BYOB

AuthorMeghan Dairaghi

DateSpring 2018

The “Shop” in Shop and Save is flickering above my head as I stand on the curb, clutching a bag of Mint Oreos (the thin kind), two packages of beef-flavored ramen noodles (for Eli, not me), and a frozen pepperoni pizza (only 280 calories a slice). I hold the brown paper bag close to my body as if it will radiate any type of heat; I’m positive it must have dropped 20 degrees since I finished up my shopping. Either that or this hole-in-thejeans fad isn’t really worth the hype.

“C’mon, then,” Eli says, pulling his Jeep to the curb. Even in the dark I can see the paint chipping above the back left tire, a grayish-white hole where red should be.

“I wish you’d put some damn doors on this thing,” I mumble, hoisting myself into the car.

“It’s still October. Winter’s a long way away.”

“Eli, I’m freezing.”

“We’ll be back to the apartment in a minute. Chill.”

He speeds away a little too quickly from the curb; I tumble forward in my seat, a package of ramen suddenly on the floor. I quickly stuff it back into the bag to cover up the Oreos.

“Would you slow down?” I yell over the wind, pushing the hair out of my face.

“Can’t hear you,” he says, even though I know he can.

We pass underneath a streetlight, its murky yellow-orange glow showcasing his profile. I notice little buds of facial hair sprouting on his jawline, a few stray whiskers on his chin.

I also notice something in his eyes. They used to glint brown, like the oak coffee table in my family room when I was a little girl. Those were the eyes I fell in love with. Now they look deep and dark like mud.

“When was the last time you shaved?” I ask as he slows down at a red light, though I’m not sure why we’re stopping. No one else is on the road; it’s midnight on a Wednesday.

He turns to me, the scar under his right eye illuminated by the abrasive McDonald’s arch. “A few days. Why?”

I shrug. “I just didn’t know if you were growing it out, that’s all.”

“Nope,” he sighs, feigning interest in the street. He dangles his foot out of the Jeep and bumps it against the side of the car.

“What are you doing?”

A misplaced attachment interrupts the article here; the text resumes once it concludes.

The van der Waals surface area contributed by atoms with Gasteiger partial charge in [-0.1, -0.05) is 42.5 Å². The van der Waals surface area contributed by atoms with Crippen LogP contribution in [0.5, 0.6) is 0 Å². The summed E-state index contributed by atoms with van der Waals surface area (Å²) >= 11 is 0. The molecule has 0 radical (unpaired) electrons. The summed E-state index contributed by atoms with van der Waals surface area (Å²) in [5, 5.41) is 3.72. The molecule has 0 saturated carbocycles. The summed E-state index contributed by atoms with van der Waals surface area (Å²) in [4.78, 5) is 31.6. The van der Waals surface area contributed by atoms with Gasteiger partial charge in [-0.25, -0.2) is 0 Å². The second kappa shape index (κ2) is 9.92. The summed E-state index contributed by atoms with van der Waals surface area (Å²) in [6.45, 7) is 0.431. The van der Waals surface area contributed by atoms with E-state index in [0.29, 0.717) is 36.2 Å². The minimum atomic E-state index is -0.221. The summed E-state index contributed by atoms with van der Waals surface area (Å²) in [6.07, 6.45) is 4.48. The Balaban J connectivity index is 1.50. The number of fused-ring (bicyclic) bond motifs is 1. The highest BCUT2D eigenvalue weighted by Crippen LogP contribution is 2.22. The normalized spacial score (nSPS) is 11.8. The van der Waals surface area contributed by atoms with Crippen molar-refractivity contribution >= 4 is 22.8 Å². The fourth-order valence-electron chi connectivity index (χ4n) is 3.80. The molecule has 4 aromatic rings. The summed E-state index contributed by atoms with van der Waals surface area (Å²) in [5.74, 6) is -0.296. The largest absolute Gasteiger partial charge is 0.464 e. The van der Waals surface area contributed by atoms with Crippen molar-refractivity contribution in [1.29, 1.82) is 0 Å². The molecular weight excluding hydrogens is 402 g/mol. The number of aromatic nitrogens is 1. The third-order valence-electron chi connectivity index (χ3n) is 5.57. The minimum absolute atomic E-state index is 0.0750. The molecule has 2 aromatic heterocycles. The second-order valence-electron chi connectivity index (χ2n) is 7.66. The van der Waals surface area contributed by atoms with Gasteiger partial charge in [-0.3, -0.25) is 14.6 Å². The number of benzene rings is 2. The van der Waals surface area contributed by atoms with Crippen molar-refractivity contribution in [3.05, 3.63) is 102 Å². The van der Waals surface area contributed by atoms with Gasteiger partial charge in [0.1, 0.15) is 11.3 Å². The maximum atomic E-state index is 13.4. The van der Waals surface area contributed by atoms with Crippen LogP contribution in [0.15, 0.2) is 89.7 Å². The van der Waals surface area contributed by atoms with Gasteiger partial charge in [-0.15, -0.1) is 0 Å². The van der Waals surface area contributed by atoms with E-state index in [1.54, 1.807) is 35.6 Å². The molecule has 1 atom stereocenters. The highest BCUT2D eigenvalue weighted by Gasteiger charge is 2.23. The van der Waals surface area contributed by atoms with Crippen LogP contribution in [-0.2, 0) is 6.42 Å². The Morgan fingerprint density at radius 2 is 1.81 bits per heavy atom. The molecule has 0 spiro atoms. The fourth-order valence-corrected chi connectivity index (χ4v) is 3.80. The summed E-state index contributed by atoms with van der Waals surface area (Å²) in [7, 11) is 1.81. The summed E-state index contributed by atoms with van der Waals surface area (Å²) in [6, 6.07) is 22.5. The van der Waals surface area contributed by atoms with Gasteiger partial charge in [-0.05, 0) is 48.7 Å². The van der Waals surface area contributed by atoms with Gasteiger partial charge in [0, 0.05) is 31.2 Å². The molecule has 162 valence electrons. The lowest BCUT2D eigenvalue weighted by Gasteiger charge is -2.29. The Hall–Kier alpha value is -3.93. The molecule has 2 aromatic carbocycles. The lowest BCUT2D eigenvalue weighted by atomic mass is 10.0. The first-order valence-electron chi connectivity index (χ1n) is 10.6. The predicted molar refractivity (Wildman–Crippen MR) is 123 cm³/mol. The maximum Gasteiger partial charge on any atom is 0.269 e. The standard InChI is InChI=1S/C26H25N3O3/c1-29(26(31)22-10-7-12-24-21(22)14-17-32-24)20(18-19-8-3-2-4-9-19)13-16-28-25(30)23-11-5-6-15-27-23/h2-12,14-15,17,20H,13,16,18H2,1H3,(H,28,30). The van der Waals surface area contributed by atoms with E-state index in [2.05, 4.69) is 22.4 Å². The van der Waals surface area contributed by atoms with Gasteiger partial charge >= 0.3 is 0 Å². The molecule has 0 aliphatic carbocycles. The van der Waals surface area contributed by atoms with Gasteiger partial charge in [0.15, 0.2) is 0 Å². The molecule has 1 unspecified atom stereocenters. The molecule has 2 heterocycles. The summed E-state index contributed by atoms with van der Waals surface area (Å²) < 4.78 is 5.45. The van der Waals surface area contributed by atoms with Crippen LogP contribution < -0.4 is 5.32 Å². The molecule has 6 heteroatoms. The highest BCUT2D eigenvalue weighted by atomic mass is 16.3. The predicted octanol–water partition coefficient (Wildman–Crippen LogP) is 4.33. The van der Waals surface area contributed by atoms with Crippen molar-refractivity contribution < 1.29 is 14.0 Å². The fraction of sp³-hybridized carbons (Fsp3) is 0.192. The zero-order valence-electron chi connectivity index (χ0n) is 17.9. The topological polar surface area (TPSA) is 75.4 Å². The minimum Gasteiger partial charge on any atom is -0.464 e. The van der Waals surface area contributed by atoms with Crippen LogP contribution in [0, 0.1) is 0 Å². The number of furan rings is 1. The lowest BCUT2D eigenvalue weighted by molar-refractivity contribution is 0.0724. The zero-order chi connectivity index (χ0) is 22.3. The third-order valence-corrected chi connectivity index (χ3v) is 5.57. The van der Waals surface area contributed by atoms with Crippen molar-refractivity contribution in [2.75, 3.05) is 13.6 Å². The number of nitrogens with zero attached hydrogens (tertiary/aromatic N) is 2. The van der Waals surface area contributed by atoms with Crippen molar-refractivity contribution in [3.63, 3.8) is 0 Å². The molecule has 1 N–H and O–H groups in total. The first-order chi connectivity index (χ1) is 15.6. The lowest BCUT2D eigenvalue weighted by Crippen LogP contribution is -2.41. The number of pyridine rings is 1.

Before he responds, the light changes to a sea monster hue and we’re off again. The silence between us, though filled with the screams of wind, is awkward and lethargic.

I can’t stop thinking about why the colors seem so off these days.

* * *

“I’m home!” Eli announces, charging through the front door with a six pack of lager in one hand and a plastic CVS bag in the other. “Give me a hand, Lace.” It’s more of a command than a question, but I pretend he asked me anyway.

“Sure.”

I plop the bags onto the table and begin rifling through them. “Why the hell did you buy bird seed?”

He cracks open a bottle and tips nearly half down his throat before replying, “You like animals and stuff, right?”

“Since when have I ever said anything about wanting to feed birds?” I ask, plopping the earwax-yellow bag of bird food on the kitchen table. Its flecked inky and crimson pellets shift around the bag like rooting worms.

“It was a gesture, Lace,” he says, rolling his eyes. “It was just to be nice.”

I grab a Snickers bar burrowed in the bottom of the bag and toss it next to the bird food. “What’s this?”

“Another gift for you.” He takes a sip.

“I don’t want it.” I cross my arms, thumbing my bone through my skin, wishing I didn’t have to press so hard.

“It’s only one candy bar, Lace.”

“I don’t want it,” I repeat, feeling the twinge in my throat, a warning cry of tears on the horizon. I pinch the skin between my pointer finger and thumb to distract myself.

He sighs, trudging to the table and grabbing the chocolate. He looks at the wrapper for a moment before throwing it into the trashcan by the stove. “Happy?”

“You don’t have to be so dramatic, Eli.”

“Honestly, I don’t know what the hell I can do anymore,” he snaps. “Everything I do is wrong nowadays.”

I grip the metal folding chair at the table and avoid eye contact. “Did you get a chance to check out that AA meeting?”

I feel the pit of my stomach meet my feet in a muddy mix of tingling guilt and worrisome anger, a heatwave dissipating all the saliva on my tongue. It feels like someone is slopping cold water on my face from behind my eyes, splashes of regretful stings. I had convinced him that one glass of wine wouldn’t hurt. Just one glass.

“Do we have any food?” He sets the bottle down on the counter and begins scavenging through the cabinets. “What did you eat for lunch?”

“I’m going shopping tomorrow,” I say, feeling guilty relief for giving up so easily.

He looks at the clock on the stove. “It’s 11:15. Why don’t we just wait 45 minutes then go to the store? I’m craving ramen.” He doesn’t notice I’ve avoided his earlier question. “You can go if you want, but I was thinking about heading to bed.”